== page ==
Poly-victimisation and health risk behaviours, symptoms of mental health problems and suicidal thoughts and plans among adolescents in Vietnam

Minh T.H. Le, Sara Holton, Huong Thanh Nguyen, Rory Wolfe, Jane Fisher

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18 Citations (Scopus)


Background: Limited evidence is available about poly-victimisation (exposure to multiple forms of victimisation) and mental health among adolescents in low and lower-middle-income countries. The aim of this study was to examine the associations between lifetime exposure to poly-victimisation, health risk behaviours, symptoms of common mental health problems and suicidal ideas in the previous year among high school students in Vietnam. Methods: Participants were high school students in rural and urban districts of Hanoi, Vietnam. The data source was an anonymously-completed structured self-report survey. Lifetime exposure to poly-victimisation was assessed using the juvenile victimisation questionnaire revised 2 (JVQ R-2); mental health symptoms by the depression, anxiety and stress scale-21 (DASS-21); involvement in health risk behaviours and previous year suicidal thoughts and plans by questions adapted from the 2013 youth risk behaviour survey. Data were collected between October, 2013 and January, 2014 and were analysed using generalised structural equation modelling. Results: In total 1616/1745 (92.6 %) eligible students provided complete data. Prior year suicidal thoughts were reported by 21.4 % (95 % CI 18.5-24.5 %) of the female respondents and 7.9 % (95 % CI 6.2-9.8 %) of the male respondents. Prior year suicidal plans were reported by 7.8 % (95 % CI 5.9-9.8 %) of the girls and 4.0 % (95 % CI 2.7-5.3 %) of the boys. Poly-victimisation was associated with increased likelihood of involvement in health risk behaviours and symptoms of common mental health problems among both sexes, which increased adolescents' risk of having suicidal ideas in the previous year. Compared to non-victims or victims of fewer forms, poly-victims were also more likely to report suicidal thoughts and plans among both girls and boys (p < 0.05). Conclusions: Overall, the results revealed that poly-victimisation was associated with increased involvement in health risk behaviours, poorer mental health and increased risks of suicidal ideas among Vietnamese adolescents. Suicidal ideas were prevalent among the students. Interventions to assist victims of violence and prevention of violence, especially poly-victimisation, among adolescents in Vietnam is therefore important.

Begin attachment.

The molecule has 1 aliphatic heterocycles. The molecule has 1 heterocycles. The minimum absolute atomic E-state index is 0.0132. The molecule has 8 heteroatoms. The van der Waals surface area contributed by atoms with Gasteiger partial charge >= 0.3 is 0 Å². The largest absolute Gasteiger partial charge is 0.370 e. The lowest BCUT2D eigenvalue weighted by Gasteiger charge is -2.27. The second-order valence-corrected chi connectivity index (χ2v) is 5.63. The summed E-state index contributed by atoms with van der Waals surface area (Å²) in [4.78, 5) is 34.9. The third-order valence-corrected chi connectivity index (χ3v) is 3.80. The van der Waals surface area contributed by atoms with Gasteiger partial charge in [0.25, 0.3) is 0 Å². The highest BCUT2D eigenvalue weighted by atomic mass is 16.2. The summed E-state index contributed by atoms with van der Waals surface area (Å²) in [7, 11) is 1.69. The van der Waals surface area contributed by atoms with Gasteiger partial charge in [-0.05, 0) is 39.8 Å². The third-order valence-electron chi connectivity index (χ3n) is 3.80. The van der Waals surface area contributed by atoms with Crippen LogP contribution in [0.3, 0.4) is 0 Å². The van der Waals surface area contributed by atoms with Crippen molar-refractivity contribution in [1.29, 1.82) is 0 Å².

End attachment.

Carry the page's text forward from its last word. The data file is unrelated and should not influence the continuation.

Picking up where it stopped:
Original languageEnglish
Article number66
Number of pages12
JournalInternational Journal of Mental Health Systems
Issue number1
Publication statusPublished - 10 Oct 2016


  • Adolescence
  • Anxiety
  • Depression
  • Poly-victimisation
  • Suicide
  • Vietnam

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